If the bitter cold weather these past few days already has you longing for an early spring, the owners of Paddle Stop New Haven, a new business “serving Missouri River paddlers,” are right there with you.
They are making plans for their 2020 workshops and classes that they hope to begin offering as early as April, if the weather cooperates. They plan to begin taking registrations in March.
Last year one of the more popular excursions was a Full Moon Float with some 50 people joining in.
Plans are to offer a Full Moon Float each month on the Friday evening following the full moon. Other classes, like Intro to Missouri River Paddling and Intro to Stand-Up Paddleboarding, will be offered on a recurring basis as well.
Paddle Stop also will offer experiences, like sunset paddles and Voyager Trips for groups of up to 14 people who will ride in a single 16-foot canoe. Voyager Trips will be held every Saturday and Sunday during the season, which typically runs from April to early November.
Tourists are the target audience, but everyone is welcome to the fun, said Shane Camden, who along with his wife, Stacy, opened Paddle Stop New Haven late last summer in the former public works department building at 1100 Miller St. in Downtown New Haven.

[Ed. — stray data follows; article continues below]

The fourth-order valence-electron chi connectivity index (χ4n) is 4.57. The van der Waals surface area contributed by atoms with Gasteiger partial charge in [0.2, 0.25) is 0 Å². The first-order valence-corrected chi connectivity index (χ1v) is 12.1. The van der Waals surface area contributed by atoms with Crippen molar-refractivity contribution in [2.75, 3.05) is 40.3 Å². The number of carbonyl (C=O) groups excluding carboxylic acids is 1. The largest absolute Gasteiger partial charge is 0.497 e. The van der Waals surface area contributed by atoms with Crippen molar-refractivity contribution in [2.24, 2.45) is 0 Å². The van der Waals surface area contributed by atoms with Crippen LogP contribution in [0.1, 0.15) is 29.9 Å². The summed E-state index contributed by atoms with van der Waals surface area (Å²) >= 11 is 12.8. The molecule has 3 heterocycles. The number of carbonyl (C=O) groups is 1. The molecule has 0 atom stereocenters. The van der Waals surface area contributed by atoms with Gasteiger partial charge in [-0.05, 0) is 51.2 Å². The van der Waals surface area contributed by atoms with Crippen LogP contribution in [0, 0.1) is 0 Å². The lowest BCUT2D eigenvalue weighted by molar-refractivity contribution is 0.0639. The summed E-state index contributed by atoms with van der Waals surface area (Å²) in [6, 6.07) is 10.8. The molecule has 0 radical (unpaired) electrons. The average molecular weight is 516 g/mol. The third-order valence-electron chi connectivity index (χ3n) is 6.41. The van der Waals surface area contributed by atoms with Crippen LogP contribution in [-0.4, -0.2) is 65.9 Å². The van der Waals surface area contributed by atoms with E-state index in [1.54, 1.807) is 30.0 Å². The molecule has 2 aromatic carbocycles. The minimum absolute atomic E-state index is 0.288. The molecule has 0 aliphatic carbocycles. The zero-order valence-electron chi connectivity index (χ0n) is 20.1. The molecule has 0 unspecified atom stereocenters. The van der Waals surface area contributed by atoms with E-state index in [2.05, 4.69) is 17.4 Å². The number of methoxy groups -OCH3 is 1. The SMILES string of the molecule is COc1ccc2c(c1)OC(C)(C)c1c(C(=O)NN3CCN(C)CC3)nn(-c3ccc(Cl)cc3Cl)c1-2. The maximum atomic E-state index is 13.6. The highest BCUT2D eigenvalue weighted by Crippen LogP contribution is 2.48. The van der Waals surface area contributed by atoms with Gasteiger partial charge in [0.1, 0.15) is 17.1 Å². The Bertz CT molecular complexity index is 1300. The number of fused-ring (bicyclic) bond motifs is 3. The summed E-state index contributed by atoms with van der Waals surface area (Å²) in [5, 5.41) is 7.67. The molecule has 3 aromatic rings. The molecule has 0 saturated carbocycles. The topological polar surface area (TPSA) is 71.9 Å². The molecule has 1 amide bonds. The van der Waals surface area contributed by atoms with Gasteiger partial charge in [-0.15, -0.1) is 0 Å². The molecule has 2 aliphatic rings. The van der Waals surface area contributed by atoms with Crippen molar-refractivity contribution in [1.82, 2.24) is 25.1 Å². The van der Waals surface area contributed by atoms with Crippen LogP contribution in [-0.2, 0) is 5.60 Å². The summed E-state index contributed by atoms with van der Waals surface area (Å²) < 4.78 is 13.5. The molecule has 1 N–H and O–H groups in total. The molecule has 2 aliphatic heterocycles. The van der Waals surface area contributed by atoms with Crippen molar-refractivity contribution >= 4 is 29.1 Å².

The couple, who grew up in South St. Louis County, have long loved being on the water — from rivers to lakes to oceans.
“We have been fortunate to be able to travel and paddle and surf and enjoy the outdoors,” Camden remarked.
Here in Missouri, they have made countless trips exploring the various rivers. They have participated in the MR340 race that covers the distance of the Missouri River from Kansas City to St. Charles. In 2018, Shane completed the race on a stand-up paddleboard.
Their goal with Paddle Stop is to foster a love of the Missouri River by helping more people be able to enjoy it safely.
“Most people when they get on the Missouri River for the first time, they don’t want to go to other rivers,” said Camden.
Other rivers might be prettier in color, but what impresses Camden about the Missouri is its size, “the mass of it.” But that’s also what scares some people away.
“Our big goal with Paddle Stop is safety and education on the Missouri River, getting people out on the Missouri River, which is something that was really popular up until the Information Age took the wind out of that,” said Camden. “We are going to try to put that back in.
“This business will be focusing on getting people on the Missouri River.”
Classes will be for everyone, from beginners to experienced paddlers.
“Experiences, that’s what we will be going for,” said Camden, noting the Voyager Trips will include a guide, so the passengers can focus their attention on nature and what is going on around them, rather than having to steer a vessel.
They also will offer individual experiences.
“If someone has kayak or canoe experience, but they haven’t been on the Missouri River and they would like a guide to help them navigate it, we will take them out there,” said Camden.